Zigbee is one of the wireless protocols that smart home devices commonly use to talk to each other. Now, a new report from the security research firm Check Point details a vulnerability with those Zigbee transmissions that could allow a hacker armed with little more than a laptop into your home network from as far as 100 meters away.
The attack in question exploits the signals sent between Philips Hue smart bulbs, one of a number of high-profile smart home devices that communicate via Zigbee. A hacker with a laptop and a Zigbee antenna tricks the system into kicking a bulb off of the network, then implants that bulb with malicious code. If the user deletes the suddenly unresponsive bulb from the Hue app and attempts to re-pair with it, they'll spread that malware from the bulb to their Hue Bridge, the central Philips Hue control device which you wire to your router. That's not good.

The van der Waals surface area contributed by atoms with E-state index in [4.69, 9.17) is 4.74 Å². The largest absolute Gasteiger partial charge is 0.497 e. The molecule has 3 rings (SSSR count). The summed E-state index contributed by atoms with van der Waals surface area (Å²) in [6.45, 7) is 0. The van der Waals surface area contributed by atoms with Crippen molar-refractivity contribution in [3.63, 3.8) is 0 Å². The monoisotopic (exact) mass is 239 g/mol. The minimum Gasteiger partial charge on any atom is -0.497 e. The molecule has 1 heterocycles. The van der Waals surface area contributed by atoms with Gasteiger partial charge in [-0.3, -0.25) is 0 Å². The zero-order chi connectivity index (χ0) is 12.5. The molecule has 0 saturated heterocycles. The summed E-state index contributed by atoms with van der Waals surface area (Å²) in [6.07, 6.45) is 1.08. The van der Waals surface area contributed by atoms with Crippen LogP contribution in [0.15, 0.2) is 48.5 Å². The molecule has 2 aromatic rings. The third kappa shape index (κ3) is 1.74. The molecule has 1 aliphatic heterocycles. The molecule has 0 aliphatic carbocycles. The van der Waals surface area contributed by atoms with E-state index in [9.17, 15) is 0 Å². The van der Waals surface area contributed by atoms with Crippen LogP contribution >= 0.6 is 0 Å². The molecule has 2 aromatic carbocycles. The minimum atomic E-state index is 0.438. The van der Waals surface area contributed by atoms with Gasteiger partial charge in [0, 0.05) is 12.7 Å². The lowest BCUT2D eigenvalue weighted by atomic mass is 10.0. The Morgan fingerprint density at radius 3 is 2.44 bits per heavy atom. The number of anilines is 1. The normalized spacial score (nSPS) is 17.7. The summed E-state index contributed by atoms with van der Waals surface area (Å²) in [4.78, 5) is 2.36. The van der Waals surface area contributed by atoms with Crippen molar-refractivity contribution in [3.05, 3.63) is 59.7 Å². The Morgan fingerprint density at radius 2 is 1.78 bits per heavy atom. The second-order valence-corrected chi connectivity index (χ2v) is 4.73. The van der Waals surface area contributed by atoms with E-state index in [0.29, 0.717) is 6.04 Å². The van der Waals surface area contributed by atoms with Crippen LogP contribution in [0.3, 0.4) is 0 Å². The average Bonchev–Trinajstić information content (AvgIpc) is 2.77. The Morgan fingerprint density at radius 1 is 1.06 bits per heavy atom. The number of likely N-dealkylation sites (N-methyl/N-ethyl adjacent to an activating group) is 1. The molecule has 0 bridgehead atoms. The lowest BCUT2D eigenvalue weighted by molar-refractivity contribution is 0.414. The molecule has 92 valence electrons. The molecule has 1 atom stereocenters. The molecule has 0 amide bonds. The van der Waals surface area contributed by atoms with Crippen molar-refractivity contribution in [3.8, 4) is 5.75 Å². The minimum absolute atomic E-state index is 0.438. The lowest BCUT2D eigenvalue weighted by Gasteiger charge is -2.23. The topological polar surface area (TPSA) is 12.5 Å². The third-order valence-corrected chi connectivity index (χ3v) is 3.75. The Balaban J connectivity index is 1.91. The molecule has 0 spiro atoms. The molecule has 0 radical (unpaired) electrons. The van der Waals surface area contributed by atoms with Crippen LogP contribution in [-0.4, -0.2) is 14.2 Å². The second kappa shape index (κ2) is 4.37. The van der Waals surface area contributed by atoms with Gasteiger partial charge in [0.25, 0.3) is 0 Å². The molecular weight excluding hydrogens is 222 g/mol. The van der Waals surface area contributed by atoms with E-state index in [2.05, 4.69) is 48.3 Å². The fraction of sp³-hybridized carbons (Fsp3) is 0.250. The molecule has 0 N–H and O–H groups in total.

Check Point sent their findings to Signify, which owns the Philips Hue brand, and plans to release a full report on the vulnerability once manufacturers have had time to issue a patch for it. Signify has a firmware fix ready to go today, so Philips Hue users will want to be sure to download and install it from the settings section of the Hue app.
"We are committed to protecting our users' privacy and do everything to make our products safe," says George Yianni, Head of Technology Philips Hue. "We are thankful for responsible disclosure and collaboration from Check Point -- it has allowed us to develop and deploy the necessary patches to avoid any consumers being put at risk."
Along with Philips Hue, other popular smart home devices that use Zigbee include the Amazon Echo Plus, the Samsung SmartThings system, Sengled smart lights, and smart locks from Yale.